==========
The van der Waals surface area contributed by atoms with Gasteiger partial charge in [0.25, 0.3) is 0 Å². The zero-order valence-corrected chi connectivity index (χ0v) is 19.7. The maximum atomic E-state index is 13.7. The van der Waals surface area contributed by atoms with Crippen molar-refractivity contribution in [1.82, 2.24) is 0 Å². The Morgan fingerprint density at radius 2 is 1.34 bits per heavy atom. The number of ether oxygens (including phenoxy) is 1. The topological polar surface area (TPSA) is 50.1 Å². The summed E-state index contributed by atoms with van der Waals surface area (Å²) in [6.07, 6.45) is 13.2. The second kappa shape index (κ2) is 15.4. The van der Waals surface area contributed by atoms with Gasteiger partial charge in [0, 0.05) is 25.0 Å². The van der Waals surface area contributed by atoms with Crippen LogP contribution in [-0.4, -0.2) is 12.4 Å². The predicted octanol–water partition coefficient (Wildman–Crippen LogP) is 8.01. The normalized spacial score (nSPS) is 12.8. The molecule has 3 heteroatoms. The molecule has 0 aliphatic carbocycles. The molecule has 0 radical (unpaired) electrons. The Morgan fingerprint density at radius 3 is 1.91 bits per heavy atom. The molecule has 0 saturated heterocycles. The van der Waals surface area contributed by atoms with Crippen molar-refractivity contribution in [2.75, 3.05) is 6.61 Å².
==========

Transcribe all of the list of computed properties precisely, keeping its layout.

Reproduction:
The van der Waals surface area contributed by atoms with Gasteiger partial charge in [0.25, 0.3) is 0 Å². The zero-order valence-corrected chi connectivity index (χ0v) is 19.7. The maximum atomic E-state index is 13.7. The van der Waals surface area contributed by atoms with Crippen molar-refractivity contribution in [1.82, 2.24) is 0 Å². The Morgan fingerprint density at radius 2 is 1.34 bits per heavy atom. The number of ether oxygens (including phenoxy) is 1. The topological polar surface area (TPSA) is 50.1 Å². The summed E-state index contributed by atoms with van der Waals surface area (Å²) in [6.07, 6.45) is 13.2. The second kappa shape index (κ2) is 15.4. The van der Waals surface area contributed by atoms with Gasteiger partial charge in [0, 0.05) is 25.0 Å². The van der Waals surface area contributed by atoms with Crippen LogP contribution in [-0.4, -0.2) is 12.4 Å². The predicted octanol–water partition coefficient (Wildman–Crippen LogP) is 8.01. The normalized spacial score (nSPS) is 12.8. The molecule has 3 heteroatoms. The molecule has 0 aliphatic carbocycles. The molecule has 0 radical (unpaired) electrons. The Morgan fingerprint density at radius 3 is 1.91 bits per heavy atom. The molecule has 0 saturated heterocycles. The van der Waals surface area contributed by atoms with Crippen molar-refractivity contribution in [2.75, 3.05) is 6.61 Å².